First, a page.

The process of screening and selecting candidates, while crucial to the success of organisations in finding top talent, often requires an immense amount of employers’ time, attention, and resources. Today’s software and internet technologies provide rigorous hiring tools to collect and assess information submitted by applicants in many academic disciplines and industries. As documented by scholars and practitioners, decision makers also rely on the information provided by candidates’ social connections when assessing and identifying talented candidates, for instance using referral programs and work references.

The endorsements examined in our research―whereby endorsers informally and quickly advocate for particular candidates―illustrate one way certain applicants may be favoured during screening and selection into educational programs and organisations. From the applicant’s perspective, an endorsement from a prominent individual may increase the chances of receiving an interview or offer. From the perspective of the organisational decision maker, such endorsements may help to identify a new generation of excellent candidates and/or organisational members willing to offer greater organisational support.

In our research setting, however, we found strong evidence only for the latter, what we term the organisational support account. Because selective organisational assessment systems may confer benefits on endorsed applicants, our study raises important equality and opportunity concerns regarding non-endorsed applicants. A critical question for the development of future assessment systems is how to fairly and effectively integrate qualification-based information gleaned from the candidates’ applications and the information obtained through candidates’ social connections during applicant screening and selection.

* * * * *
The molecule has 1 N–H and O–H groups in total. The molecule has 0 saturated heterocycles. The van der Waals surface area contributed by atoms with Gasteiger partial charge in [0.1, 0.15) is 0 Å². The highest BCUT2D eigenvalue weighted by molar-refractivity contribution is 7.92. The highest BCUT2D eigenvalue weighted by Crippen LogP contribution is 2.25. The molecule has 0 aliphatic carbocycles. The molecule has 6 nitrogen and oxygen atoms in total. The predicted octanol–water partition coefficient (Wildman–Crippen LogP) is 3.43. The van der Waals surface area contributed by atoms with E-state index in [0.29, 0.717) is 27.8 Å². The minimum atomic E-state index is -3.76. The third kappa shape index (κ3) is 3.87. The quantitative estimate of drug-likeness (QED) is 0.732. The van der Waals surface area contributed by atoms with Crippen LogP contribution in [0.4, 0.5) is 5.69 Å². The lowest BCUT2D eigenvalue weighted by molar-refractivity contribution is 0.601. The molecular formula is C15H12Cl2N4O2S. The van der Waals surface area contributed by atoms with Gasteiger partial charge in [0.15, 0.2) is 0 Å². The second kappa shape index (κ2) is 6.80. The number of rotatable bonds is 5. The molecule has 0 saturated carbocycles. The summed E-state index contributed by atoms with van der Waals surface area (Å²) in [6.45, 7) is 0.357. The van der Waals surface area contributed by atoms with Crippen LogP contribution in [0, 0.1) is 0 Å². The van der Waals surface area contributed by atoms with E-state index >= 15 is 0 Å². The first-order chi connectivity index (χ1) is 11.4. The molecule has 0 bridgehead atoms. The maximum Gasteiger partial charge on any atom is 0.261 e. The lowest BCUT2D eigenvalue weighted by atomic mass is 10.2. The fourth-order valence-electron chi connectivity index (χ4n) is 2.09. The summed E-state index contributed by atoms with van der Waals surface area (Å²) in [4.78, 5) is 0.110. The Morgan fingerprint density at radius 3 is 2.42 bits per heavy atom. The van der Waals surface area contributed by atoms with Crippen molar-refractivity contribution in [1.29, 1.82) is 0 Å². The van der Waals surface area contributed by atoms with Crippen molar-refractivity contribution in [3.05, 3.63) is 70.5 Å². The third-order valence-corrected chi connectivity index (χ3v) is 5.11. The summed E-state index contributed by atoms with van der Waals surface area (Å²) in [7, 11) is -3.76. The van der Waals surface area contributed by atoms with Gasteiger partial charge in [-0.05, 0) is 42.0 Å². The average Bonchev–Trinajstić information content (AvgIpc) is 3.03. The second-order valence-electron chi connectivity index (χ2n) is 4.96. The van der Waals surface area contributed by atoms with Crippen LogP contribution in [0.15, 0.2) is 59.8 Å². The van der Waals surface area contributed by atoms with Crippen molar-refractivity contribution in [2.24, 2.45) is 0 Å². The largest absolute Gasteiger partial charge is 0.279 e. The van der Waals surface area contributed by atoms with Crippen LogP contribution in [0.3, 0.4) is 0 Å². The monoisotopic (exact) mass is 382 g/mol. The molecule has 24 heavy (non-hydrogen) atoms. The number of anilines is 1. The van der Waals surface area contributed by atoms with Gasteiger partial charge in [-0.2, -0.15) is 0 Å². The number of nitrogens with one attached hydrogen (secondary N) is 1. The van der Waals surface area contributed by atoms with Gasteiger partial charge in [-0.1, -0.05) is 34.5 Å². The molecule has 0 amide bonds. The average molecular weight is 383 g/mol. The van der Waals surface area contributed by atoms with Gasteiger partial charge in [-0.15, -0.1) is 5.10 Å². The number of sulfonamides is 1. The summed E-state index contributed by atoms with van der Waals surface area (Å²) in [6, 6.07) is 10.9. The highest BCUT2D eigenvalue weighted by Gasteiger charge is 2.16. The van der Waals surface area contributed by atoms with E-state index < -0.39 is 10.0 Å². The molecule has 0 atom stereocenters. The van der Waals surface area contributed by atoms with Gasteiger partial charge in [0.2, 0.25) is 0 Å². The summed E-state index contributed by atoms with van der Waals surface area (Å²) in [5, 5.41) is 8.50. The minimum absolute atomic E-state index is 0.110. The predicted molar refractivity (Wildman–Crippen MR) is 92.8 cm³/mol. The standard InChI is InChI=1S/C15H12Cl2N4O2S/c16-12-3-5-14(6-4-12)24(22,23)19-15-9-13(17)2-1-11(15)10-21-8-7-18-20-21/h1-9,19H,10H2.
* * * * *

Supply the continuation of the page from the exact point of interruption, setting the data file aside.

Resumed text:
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Emilio J. Castilla is professor of management at the Massachusetts Institute of Technology, Sloan School of Management (e-mail: ecastilla@mit.edu). He is a faculty member of the Work and Organization Studies Group, the Institute for Work and Employment Research, and the Economic Sociology Ph.D. program at MIT. His research focuses primarily on the areas of organisations, networks, and workplace inequality. Emilio received his doctorate in sociology from Stanford University.

Ben A. Rissing is assistant professor of organisational behaviour at Cornell University within the Industrial and Labor Relations (ILR) School (e-mail: rissing@cornell.edu). Previously, he was the Hugh W. Pearson ‘58 Family Visiting Professor of Commerce, Organizations and Entrepreneurship in the Department of Sociology at Brown University. He studies employment-relevant decisions in organisations, including topics pertaining to inequality, government regulation, and social capital. Ben received his doctorate in management from the MIT Sloan School of Management.